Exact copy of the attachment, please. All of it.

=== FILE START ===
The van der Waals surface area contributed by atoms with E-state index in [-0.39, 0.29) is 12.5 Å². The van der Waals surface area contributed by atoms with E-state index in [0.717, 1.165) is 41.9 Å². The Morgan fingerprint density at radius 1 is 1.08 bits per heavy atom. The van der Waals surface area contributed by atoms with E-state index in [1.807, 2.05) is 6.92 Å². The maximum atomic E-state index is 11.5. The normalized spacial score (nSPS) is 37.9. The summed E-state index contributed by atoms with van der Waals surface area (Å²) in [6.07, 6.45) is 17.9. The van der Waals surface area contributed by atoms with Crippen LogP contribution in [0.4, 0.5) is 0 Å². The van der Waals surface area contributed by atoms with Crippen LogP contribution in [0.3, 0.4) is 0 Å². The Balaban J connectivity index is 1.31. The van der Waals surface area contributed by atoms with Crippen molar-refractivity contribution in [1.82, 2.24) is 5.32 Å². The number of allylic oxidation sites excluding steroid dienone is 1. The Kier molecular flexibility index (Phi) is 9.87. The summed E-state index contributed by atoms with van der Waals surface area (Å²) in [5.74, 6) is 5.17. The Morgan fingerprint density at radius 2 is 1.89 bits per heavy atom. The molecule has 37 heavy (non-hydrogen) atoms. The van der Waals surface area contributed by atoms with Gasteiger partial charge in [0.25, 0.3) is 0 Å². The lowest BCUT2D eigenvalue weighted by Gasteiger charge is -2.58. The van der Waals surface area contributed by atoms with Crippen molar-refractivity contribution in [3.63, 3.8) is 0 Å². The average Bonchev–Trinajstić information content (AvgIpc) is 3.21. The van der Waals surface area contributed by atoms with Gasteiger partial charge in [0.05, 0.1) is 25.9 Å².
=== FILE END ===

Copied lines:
The van der Waals surface area contributed by atoms with E-state index in [-0.39, 0.29) is 12.5 Å². The van der Waals surface area contributed by atoms with E-state index in [0.717, 1.165) is 41.9 Å². The Morgan fingerprint density at radius 1 is 1.08 bits per heavy atom. The van der Waals surface area contributed by atoms with E-state index in [1.807, 2.05) is 6.92 Å². The maximum atomic E-state index is 11.5. The normalized spacial score (nSPS) is 37.9. The summed E-state index contributed by atoms with van der Waals surface area (Å²) in [6.07, 6.45) is 17.9. The van der Waals surface area contributed by atoms with Crippen LogP contribution in [0.4, 0.5) is 0 Å². The van der Waals surface area contributed by atoms with Crippen LogP contribution in [0.3, 0.4) is 0 Å². The Balaban J connectivity index is 1.31. The van der Waals surface area contributed by atoms with Crippen molar-refractivity contribution in [1.82, 2.24) is 5.32 Å². The number of allylic oxidation sites excluding steroid dienone is 1. The Kier molecular flexibility index (Phi) is 9.87. The summed E-state index contributed by atoms with van der Waals surface area (Å²) in [5.74, 6) is 5.17. The Morgan fingerprint density at radius 2 is 1.89 bits per heavy atom. The molecule has 37 heavy (non-hydrogen) atoms. The van der Waals surface area contributed by atoms with Gasteiger partial charge in [0.25, 0.3) is 0 Å². The lowest BCUT2D eigenvalue weighted by Gasteiger charge is -2.58. The van der Waals surface area contributed by atoms with Crippen molar-refractivity contribution in [3.63, 3.8) is 0 Å². The average Bonchev–Trinajstić information content (AvgIpc) is 3.21. The van der Waals surface area contributed by atoms with Gasteiger partial charge in [0.05, 0.1) is 25.9 Å².